Several years ago, when I was first starting to photograph in natural history museums, I was experimenting with abstracting taxidermy animals and focusing on the fields of color behind them in their display cases. It was within a year that I stumbled upon Grounded by Helen Sear – and promptly quit my project because I was so blown away by the pictures she had made in a similar vein. Grounded has always stuck with me, and I thought of it instantly when I saw some prints of new-to-me work by Lee Deigaard at the Living With Animals conference. I had featured Lee’s work a few years ago, and I was so excited when I learned she’d be at the conference. I love the photographs in her series Equuleus (“part of a multi-media long-term project, In Your Dreams [Horses], exploring horse personality and individuality, sensory processing and proprioception, concepts of invitation, initiation, and trespass, and shared thresholds of experience between horse and human”) for the same reasons I am drawn to Sear’s work – the playful concept; the surreal, otherworldly quality – but also for its thoughtful, poetic statement. Boundaries, the horizon, the symbolism of the horse’s back – knowing the meaning of these images to the artist makes me wholly appreciate this project.

From the artist’s statement:
Boundaries – between earth and sky, between species, between bodies in space also exist between incursion and permission, coercion and compliance, between inside and out. Boundaries define concepts of self and other and are often flexible and permeable.
The horizon – that place of possibility – when pursued as a destination always eludes us.
Horses, as they did throughout human history from the third millennium B.C. took us there. The horse’s back in these photographs embodies the horizon; his back carries his rider farther than the rider could walk alone.
Where bodies are in space, within the landscape, can define the parameters of a relationship from formal to intimate. To cross another’s boundaries i.e. to touch them, carries a charge – whether of transgression or connection depends on the context.
Human exploration, whether global or granular, invokes conquest.
The body is a landscape. One body in connection with another body is a relationship.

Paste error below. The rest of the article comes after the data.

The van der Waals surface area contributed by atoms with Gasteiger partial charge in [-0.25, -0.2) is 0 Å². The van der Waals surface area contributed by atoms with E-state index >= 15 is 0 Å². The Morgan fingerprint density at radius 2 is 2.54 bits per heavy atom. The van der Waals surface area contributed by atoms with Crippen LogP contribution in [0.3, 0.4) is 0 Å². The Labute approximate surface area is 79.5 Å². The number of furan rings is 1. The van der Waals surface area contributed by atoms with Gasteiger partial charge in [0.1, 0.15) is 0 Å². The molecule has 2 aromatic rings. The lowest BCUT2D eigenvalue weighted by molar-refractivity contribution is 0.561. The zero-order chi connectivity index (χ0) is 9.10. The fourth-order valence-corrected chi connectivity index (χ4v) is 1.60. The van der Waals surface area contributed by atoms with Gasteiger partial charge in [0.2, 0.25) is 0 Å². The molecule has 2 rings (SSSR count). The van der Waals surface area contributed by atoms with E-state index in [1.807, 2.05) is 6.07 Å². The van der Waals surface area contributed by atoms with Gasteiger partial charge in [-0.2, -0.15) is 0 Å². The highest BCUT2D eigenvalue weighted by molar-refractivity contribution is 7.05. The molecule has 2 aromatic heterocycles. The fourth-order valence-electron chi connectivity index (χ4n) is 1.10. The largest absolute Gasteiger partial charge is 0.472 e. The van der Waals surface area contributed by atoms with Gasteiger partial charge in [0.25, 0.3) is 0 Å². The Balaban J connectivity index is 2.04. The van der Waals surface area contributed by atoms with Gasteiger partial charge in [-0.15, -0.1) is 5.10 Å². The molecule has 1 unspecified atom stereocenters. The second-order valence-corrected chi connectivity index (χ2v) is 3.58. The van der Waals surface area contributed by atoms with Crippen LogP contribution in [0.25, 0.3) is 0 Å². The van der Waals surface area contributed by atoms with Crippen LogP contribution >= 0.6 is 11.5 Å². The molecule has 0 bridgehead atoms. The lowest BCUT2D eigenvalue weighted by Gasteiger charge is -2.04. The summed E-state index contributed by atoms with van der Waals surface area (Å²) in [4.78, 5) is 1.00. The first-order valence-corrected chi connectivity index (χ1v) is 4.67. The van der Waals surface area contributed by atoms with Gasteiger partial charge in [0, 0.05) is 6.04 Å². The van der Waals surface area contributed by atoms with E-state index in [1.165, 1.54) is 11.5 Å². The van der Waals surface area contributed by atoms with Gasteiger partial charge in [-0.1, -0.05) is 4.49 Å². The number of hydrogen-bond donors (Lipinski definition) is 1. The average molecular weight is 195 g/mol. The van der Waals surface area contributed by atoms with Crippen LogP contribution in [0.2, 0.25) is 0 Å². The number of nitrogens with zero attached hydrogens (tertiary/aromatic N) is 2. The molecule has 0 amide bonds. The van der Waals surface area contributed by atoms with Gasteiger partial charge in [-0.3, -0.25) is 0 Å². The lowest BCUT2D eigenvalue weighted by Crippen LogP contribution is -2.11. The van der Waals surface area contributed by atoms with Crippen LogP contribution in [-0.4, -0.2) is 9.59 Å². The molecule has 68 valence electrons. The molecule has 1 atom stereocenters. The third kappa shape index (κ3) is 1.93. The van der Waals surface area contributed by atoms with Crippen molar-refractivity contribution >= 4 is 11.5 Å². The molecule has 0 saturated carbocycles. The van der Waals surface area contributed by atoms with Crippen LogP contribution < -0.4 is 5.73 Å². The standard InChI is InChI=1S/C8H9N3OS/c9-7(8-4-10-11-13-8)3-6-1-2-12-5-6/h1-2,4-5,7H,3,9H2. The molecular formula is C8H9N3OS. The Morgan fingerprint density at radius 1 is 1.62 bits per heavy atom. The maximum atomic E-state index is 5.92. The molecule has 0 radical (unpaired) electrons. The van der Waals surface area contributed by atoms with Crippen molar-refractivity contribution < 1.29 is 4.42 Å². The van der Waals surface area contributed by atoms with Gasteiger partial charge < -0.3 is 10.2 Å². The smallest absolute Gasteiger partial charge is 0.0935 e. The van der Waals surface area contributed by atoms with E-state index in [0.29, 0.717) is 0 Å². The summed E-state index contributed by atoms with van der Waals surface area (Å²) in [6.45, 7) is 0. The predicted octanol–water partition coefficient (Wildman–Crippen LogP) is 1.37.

Human-equine relationships derive from ingrained predator-prey relationships, (im)balances of power (physical and otherwise), and concepts of dependence and interdependence, compliance and autonomy. These are foundational aspects to almost any interpersonal relationship. Knowing a horse is like being in any partnership. Touch, proximity, familiarity, request, response mediate how we interact in close quarters. Acts of grooming and riding are by definition intimate; they involve close contact, communicative touch (and being touched), and mutual cooperation.
Horses naturally attune themselves – to our heartbeats, rates of breathing, the movements of our pupils – they are sensitive to pheromones. The know the subtle language of the body. It is difficult to hide your true self from a horse. He reads you, perhaps better than you do yourself.
A horse – no matter how big or brave – thinks and reacts like a prey animal. He scans the horizon and takes the long view: the movements of sun and stars, the change of seasons, the grass as it grows. He can see very nearly in the round. He is alert to the landscape, his pupils, rectangular and horizontal, are geared towards the horizon and the approach of any distant predator. The feeling of close connection in an intimate relationship also carries a sense of deep strangeness and far places. To know and be known is a wide open frontier.

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